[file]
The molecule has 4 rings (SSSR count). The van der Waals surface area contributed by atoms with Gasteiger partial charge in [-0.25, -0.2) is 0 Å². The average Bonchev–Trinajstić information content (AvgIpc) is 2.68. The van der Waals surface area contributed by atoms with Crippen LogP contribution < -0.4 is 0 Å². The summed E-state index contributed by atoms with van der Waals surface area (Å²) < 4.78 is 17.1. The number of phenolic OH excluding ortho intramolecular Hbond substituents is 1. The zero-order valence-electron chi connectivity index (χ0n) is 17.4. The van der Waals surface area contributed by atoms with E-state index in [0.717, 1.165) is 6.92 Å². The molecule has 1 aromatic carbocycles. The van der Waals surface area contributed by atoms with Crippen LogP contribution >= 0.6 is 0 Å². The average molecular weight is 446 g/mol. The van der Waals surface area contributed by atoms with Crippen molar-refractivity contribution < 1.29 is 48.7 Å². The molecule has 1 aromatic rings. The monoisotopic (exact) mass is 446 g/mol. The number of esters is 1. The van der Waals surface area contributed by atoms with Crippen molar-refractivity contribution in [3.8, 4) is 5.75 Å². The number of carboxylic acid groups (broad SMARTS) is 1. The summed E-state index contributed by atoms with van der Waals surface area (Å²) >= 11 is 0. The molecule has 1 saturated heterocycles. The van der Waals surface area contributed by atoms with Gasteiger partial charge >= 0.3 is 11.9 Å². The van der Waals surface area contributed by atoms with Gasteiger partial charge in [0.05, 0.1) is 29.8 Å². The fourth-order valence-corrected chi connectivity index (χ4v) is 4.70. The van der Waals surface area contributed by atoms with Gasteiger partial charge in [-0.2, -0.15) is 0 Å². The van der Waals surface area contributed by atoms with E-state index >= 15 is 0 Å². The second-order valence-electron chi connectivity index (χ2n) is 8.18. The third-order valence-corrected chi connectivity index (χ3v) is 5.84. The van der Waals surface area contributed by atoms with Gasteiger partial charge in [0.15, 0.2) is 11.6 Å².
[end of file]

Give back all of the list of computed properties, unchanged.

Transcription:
The molecule has 4 rings (SSSR count). The van der Waals surface area contributed by atoms with Gasteiger partial charge in [-0.25, -0.2) is 0 Å². The average Bonchev–Trinajstić information content (AvgIpc) is 2.68. The van der Waals surface area contributed by atoms with Crippen LogP contribution < -0.4 is 0 Å². The summed E-state index contributed by atoms with van der Waals surface area (Å²) < 4.78 is 17.1. The number of phenolic OH excluding ortho intramolecular Hbond substituents is 1. The zero-order valence-electron chi connectivity index (χ0n) is 17.4. The van der Waals surface area contributed by atoms with E-state index in [0.717, 1.165) is 6.92 Å². The molecule has 1 aromatic carbocycles. The van der Waals surface area contributed by atoms with Crippen LogP contribution >= 0.6 is 0 Å². The average molecular weight is 446 g/mol. The van der Waals surface area contributed by atoms with Crippen molar-refractivity contribution < 1.29 is 48.7 Å². The molecule has 1 aromatic rings. The monoisotopic (exact) mass is 446 g/mol. The number of esters is 1. The van der Waals surface area contributed by atoms with Crippen molar-refractivity contribution in [3.8, 4) is 5.75 Å². The number of carboxylic acid groups (broad SMARTS) is 1. The summed E-state index contributed by atoms with van der Waals surface area (Å²) >= 11 is 0. The molecule has 1 saturated heterocycles. The van der Waals surface area contributed by atoms with Gasteiger partial charge >= 0.3 is 11.9 Å². The van der Waals surface area contributed by atoms with Gasteiger partial charge in [0.05, 0.1) is 29.8 Å². The fourth-order valence-corrected chi connectivity index (χ4v) is 4.70. The van der Waals surface area contributed by atoms with Gasteiger partial charge in [-0.2, -0.15) is 0 Å². The van der Waals surface area contributed by atoms with E-state index >= 15 is 0 Å². The second-order valence-electron chi connectivity index (χ2n) is 8.18. The third-order valence-corrected chi connectivity index (χ3v) is 5.84. The van der Waals surface area contributed by atoms with Gasteiger partial charge in [0.15, 0.2) is 11.6 Å².